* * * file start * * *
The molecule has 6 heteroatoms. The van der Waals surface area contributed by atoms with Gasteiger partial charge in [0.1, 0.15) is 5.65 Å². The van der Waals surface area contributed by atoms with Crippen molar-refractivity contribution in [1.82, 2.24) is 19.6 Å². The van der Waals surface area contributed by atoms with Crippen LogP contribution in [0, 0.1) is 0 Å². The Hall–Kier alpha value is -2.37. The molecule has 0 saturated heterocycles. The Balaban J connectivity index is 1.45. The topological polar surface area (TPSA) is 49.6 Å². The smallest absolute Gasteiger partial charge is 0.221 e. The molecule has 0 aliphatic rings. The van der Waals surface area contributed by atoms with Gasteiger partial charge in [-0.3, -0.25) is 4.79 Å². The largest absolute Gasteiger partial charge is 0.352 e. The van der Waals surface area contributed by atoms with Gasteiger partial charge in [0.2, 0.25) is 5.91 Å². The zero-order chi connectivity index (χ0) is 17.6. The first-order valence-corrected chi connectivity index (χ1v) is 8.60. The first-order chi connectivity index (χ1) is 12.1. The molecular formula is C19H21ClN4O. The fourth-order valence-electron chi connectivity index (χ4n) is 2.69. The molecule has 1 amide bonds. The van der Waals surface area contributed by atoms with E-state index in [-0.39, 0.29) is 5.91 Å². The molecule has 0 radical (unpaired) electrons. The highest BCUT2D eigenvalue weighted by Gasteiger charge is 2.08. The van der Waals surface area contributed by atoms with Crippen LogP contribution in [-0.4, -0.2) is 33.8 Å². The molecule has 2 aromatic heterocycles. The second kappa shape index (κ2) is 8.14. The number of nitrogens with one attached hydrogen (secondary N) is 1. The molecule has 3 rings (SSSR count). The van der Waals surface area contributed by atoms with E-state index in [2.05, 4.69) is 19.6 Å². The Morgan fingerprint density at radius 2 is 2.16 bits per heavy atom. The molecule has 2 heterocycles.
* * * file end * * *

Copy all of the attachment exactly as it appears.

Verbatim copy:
The molecule has 6 heteroatoms. The van der Waals surface area contributed by atoms with Gasteiger partial charge in [0.1, 0.15) is 5.65 Å². The van der Waals surface area contributed by atoms with Crippen molar-refractivity contribution in [1.82, 2.24) is 19.6 Å². The van der Waals surface area contributed by atoms with Crippen LogP contribution in [0, 0.1) is 0 Å². The Hall–Kier alpha value is -2.37. The molecule has 0 saturated heterocycles. The Balaban J connectivity index is 1.45. The topological polar surface area (TPSA) is 49.6 Å². The smallest absolute Gasteiger partial charge is 0.221 e. The molecule has 0 aliphatic rings. The van der Waals surface area contributed by atoms with Gasteiger partial charge in [-0.3, -0.25) is 4.79 Å². The largest absolute Gasteiger partial charge is 0.352 e. The van der Waals surface area contributed by atoms with Gasteiger partial charge in [0.2, 0.25) is 5.91 Å². The zero-order chi connectivity index (χ0) is 17.6. The first-order valence-corrected chi connectivity index (χ1v) is 8.60. The first-order chi connectivity index (χ1) is 12.1. The molecular formula is C19H21ClN4O. The fourth-order valence-electron chi connectivity index (χ4n) is 2.69. The molecule has 1 amide bonds. The van der Waals surface area contributed by atoms with E-state index in [-0.39, 0.29) is 5.91 Å². The molecule has 0 radical (unpaired) electrons. The highest BCUT2D eigenvalue weighted by Gasteiger charge is 2.08. The van der Waals surface area contributed by atoms with Crippen LogP contribution in [-0.4, -0.2) is 33.8 Å². The molecule has 2 aromatic heterocycles. The second kappa shape index (κ2) is 8.14. The number of nitrogens with one attached hydrogen (secondary N) is 1. The molecule has 3 rings (SSSR count). The van der Waals surface area contributed by atoms with E-state index in [2.05, 4.69) is 19.6 Å². The Morgan fingerprint density at radius 2 is 2.16 bits per heavy atom. The molecule has 2 heterocycles.